Much has been said about the impact of Scottish independence on British politics. With the predominantly socialist parliamentarians from Scotland gone, the Conservative Party would likely come to dominate British politics for the foreseeable future. The much needed economic reforms and, perhaps, withdrawal from the European Union would become very likely.
What about the impact of independence on Scotland? The breakup of the Czech and Slovak Federal Republic some 21 years ago provides an interesting example.
The 1992 elections produced dramatically different results in the two parts of the former Czechoslovak federation. In the Czech Republic, the election was won by the Civic Democratic Party (ODS) led by Vaclav Klaus. Klaus was a highly regarded former federal Finance Minister, who later became Prime Minister and President of the independent Czech Republic. The ODS was dominated by economic reformers whose main goal was a speedy transition of the Czech Republic from a centrally planned economy to capitalism.
In Slovakia, the election was won by the left-leaning Movement for Democratic Slovakia (HZDS) led by Vladimir Meciar. Meciar, a former communist who instinctively opposed dramatic economic reforms favored by Klaus, won by promising the increasingly nationalistic Slovaks some type of a confederal arrangement with the Czechs, but not outright independence. Since the HZDS, with support of smaller Slovak National Party, had enough votes to block all legislation in the Federal Parliament, the future of the federation would depend on an agreement between the ODS and the HZDS.
While demanding an increased autonomy for Slovakia, the Slovak leadership did not bother to find out how far the Czechs were prepared to go. The Slovak leadership seemed to believe that the Czechs, who were more emotionally attached to the continuation of the Czechoslovak federation than the Slovaks, would simply accede to whatever demands the Slovaks chose to make. That turned out to be a colossal miscalculation.
The Czechs were determined not to have their economic reforms hindered by the more socialist Slovaks. If the federal government in Prague were to be rendered ineffective by the Slovak veto and thus prevented from reforming the socialist economies of both parts of the federation, then the two nations would have to go their separate ways. As such, the Czechs flatly rejected a confederal arrangement that would provide for a common currency, but autonomy of economic decision-making in the two parts of the federation. As the Czechs saw it, Slovak statism would destabilize the Czechoslovak crown, and thus harm the Czech economic prospects.
The Czechs called the Slovak bluff and the two republics went their separate ways.
It turned out that many of the concerns that the anti-independence Slovaks had were well founded. Slovakia was not ready for independence. Virtually all the ministries of government were in Prague and the Slovaks working there did not return to Slovakia. While the Czechs simply “repainted” the signs on government buildings from “Czechoslovak” to “Czech,” the Slovaks would have to do everything from the scratch.
The Czechoslovak federation was dissolved on January 31, 1993. In the Czech Republic, Klaus introduced his far-reaching economic reforms. The Czech Republic pulled ahead and became one of the early post-communist success stories. Even better, the Czechs no longer had to feel that they were subsidizing their “younger sibling.”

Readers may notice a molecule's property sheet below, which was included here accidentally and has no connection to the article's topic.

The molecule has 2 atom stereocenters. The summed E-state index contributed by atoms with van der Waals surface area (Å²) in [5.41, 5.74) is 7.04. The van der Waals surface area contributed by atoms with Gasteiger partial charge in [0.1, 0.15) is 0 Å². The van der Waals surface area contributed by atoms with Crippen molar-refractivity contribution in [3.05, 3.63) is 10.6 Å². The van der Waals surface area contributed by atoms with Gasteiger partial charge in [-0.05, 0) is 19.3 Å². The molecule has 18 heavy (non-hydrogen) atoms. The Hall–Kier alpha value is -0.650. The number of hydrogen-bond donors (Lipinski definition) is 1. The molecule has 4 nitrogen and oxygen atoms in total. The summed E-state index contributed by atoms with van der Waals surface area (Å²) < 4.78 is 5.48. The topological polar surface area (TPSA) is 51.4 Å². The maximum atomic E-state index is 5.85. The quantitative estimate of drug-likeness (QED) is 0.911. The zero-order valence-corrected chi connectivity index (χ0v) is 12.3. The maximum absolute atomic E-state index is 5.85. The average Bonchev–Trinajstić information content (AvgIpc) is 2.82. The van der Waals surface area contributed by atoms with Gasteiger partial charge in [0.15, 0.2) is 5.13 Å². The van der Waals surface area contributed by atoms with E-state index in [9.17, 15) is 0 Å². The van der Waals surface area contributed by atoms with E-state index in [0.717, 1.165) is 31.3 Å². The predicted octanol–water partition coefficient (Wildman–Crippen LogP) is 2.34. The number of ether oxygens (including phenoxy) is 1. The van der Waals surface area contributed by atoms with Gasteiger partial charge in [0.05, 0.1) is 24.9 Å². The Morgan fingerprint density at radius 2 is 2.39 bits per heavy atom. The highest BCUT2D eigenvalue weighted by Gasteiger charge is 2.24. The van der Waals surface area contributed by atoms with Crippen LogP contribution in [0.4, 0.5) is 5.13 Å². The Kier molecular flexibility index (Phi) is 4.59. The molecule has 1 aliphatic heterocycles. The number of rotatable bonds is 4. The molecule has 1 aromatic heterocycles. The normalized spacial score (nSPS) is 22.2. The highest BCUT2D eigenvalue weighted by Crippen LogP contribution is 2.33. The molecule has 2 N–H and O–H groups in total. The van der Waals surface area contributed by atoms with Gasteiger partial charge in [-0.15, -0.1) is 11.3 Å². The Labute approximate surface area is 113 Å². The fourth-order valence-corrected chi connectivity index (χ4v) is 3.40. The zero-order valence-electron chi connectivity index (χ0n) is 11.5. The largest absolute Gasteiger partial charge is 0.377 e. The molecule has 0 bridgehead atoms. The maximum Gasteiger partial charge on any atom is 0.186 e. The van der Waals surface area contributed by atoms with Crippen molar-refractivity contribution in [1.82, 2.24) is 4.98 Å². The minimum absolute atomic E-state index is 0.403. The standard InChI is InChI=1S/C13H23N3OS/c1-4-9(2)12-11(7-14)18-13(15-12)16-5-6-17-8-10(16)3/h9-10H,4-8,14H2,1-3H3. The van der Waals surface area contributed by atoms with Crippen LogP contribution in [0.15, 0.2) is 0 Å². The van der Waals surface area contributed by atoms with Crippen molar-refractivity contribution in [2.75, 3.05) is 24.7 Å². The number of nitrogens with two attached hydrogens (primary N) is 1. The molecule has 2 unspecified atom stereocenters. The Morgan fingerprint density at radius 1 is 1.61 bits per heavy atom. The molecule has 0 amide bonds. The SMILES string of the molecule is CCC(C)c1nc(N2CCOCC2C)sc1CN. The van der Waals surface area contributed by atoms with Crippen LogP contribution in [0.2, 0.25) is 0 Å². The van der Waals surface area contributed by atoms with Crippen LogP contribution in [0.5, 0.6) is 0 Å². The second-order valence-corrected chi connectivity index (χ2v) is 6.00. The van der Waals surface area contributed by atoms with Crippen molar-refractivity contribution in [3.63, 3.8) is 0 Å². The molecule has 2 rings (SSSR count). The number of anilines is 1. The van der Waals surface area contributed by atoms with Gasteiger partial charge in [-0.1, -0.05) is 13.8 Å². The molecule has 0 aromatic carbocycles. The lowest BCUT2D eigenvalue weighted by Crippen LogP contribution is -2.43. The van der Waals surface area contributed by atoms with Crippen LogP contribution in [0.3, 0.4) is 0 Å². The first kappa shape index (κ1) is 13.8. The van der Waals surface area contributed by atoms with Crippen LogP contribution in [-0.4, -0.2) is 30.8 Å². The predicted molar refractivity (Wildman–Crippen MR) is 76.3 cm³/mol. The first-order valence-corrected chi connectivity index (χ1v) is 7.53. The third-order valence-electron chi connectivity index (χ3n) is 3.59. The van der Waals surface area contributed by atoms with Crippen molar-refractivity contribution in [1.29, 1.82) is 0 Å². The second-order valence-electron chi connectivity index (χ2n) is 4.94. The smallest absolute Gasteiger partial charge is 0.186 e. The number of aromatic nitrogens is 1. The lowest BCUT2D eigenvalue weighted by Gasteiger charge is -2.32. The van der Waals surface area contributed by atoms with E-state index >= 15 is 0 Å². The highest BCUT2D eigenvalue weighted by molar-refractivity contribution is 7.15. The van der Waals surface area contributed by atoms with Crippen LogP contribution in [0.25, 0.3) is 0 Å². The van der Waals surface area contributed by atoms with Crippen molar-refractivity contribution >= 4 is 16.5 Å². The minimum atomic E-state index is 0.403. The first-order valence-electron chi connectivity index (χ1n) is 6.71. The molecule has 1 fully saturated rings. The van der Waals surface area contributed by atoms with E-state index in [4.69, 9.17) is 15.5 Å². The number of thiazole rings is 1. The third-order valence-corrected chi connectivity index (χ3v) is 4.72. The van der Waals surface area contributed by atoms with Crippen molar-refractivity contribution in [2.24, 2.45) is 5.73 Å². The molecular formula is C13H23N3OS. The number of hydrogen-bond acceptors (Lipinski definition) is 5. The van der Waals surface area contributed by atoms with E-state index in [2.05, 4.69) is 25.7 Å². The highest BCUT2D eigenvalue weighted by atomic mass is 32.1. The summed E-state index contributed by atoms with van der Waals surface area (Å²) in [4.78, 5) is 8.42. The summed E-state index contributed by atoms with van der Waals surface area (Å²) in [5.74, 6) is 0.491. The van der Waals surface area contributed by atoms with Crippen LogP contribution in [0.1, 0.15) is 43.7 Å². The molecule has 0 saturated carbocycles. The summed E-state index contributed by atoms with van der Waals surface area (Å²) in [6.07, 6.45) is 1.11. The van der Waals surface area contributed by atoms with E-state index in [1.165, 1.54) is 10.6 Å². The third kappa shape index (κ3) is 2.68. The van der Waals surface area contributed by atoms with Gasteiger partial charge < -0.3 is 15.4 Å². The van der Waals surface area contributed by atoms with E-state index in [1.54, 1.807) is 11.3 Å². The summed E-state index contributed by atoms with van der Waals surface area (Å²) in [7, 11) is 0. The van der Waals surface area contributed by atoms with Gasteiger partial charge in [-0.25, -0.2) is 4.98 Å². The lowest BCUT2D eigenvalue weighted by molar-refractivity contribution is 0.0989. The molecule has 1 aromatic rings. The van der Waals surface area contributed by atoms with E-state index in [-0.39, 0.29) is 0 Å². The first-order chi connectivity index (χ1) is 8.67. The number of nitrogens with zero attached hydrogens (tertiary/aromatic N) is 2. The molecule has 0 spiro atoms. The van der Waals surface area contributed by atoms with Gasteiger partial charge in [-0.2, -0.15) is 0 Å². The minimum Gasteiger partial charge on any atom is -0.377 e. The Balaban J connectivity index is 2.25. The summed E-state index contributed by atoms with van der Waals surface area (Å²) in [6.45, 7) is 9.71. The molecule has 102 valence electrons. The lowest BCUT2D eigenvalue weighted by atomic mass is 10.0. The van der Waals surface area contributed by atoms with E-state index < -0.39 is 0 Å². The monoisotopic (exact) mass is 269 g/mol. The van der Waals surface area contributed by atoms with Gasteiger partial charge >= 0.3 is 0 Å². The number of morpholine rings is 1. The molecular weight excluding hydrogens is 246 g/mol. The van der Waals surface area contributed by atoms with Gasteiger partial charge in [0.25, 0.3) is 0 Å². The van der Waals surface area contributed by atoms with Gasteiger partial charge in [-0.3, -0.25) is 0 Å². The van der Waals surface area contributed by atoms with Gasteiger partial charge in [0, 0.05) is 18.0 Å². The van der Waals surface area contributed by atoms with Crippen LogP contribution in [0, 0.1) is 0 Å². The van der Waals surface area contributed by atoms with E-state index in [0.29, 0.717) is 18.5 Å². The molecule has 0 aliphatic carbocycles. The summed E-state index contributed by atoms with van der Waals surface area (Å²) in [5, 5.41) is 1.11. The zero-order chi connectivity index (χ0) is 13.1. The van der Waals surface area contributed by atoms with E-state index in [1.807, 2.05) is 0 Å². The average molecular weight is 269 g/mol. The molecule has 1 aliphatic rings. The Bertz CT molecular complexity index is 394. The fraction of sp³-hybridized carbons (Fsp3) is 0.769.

Slovakia, in contrast, suffered years of economic and political decline. Meciar’s style of government became increasingly authoritarian, leading the U.S. Secretary of State Madeleine Albright refer to Slovakia as the “black hole in the heart of Europe.” The Slovak economy remained unreformed. While some of the more lucrative enterprises were sold off to Meciar’s friends (who, in turn, financed his political campaigns), most of the obsolete state-owned firms kept on losing money. By 1998, when Meciar left office, Slovakia was near bankruptcy.
Following the change of government, Slovakia returned to a full-fledged democracy and embraced far-reaching economic reforms. The Slovaks partially privatized their pension system, introduced a flat income tax and reduced regulation. In recognition of those improvements, the World Bank’s “Doing Business in 2005” report declared Slovakia the world’s leading reformer and ranked it among the top 20 countries with the best business conditions. By 2006, the Slovak economy was growing at 10 percent per annum and Slovakia was the world’s largest exporter of cars per capita.
Independence forced Slovaks to realize that they had no one to blame for their misfortunes but themselves. Likewise, the success of the “Tatra Tiger,” as Slovakia came to be known in the mid-2000s, imbued the Slovaks with optimism and confidence. As for the relationship between the Czechs and Slovaks: it has never been better.
Since Scottish devolution in 1997, the socialists in the Scottish National and Labor parties have been busily over-regulating those parts of the Scottish economy that were unfortunate enough to fall under their control. According to the 2010 United Kingdom Competitiveness Index, the region with “the largest fall in relative competitiveness” between 1997 and 2010 was Scotland.
Scotland’s greater statism and, ironically for the birth place of Adam Smith, suspicion of capitalism, is a potent obstacle to reform in England and Wales. It is also a serious danger to economic prosperity north of the border. Sooner or later, Scotland will need to introduce reforms that it would never accept from a Westminster government. The end of the Union maybe a high price to pay for the end of socialism on the British isles, but the rewards from a more robust, long-term economic growth are not negligible either.